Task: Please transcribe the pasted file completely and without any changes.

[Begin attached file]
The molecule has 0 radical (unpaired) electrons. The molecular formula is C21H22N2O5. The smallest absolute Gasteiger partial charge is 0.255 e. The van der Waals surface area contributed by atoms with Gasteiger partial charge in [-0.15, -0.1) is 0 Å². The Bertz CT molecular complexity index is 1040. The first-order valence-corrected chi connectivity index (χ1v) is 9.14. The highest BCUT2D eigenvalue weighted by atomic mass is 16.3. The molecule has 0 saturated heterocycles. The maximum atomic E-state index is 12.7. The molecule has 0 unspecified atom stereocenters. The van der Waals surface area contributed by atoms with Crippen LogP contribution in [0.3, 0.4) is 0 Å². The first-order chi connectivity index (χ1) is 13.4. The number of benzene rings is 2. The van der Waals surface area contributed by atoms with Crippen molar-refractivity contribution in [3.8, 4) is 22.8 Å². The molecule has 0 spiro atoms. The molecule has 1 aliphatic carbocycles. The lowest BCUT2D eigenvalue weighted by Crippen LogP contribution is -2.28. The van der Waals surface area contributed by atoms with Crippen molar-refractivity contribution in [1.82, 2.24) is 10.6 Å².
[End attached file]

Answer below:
The molecule has 0 radical (unpaired) electrons. The molecular formula is C21H22N2O5. The smallest absolute Gasteiger partial charge is 0.255 e. The van der Waals surface area contributed by atoms with Gasteiger partial charge in [-0.15, -0.1) is 0 Å². The Bertz CT molecular complexity index is 1040. The first-order valence-corrected chi connectivity index (χ1v) is 9.14. The highest BCUT2D eigenvalue weighted by atomic mass is 16.3. The molecule has 0 saturated heterocycles. The maximum atomic E-state index is 12.7. The molecule has 0 unspecified atom stereocenters. The van der Waals surface area contributed by atoms with Crippen LogP contribution in [0.3, 0.4) is 0 Å². The first-order chi connectivity index (χ1) is 13.4. The number of benzene rings is 2. The van der Waals surface area contributed by atoms with Crippen molar-refractivity contribution in [3.8, 4) is 22.8 Å². The molecule has 0 spiro atoms. The molecule has 1 aliphatic carbocycles. The lowest BCUT2D eigenvalue weighted by Crippen LogP contribution is -2.28. The van der Waals surface area contributed by atoms with Crippen molar-refractivity contribution in [1.82, 2.24) is 10.6 Å².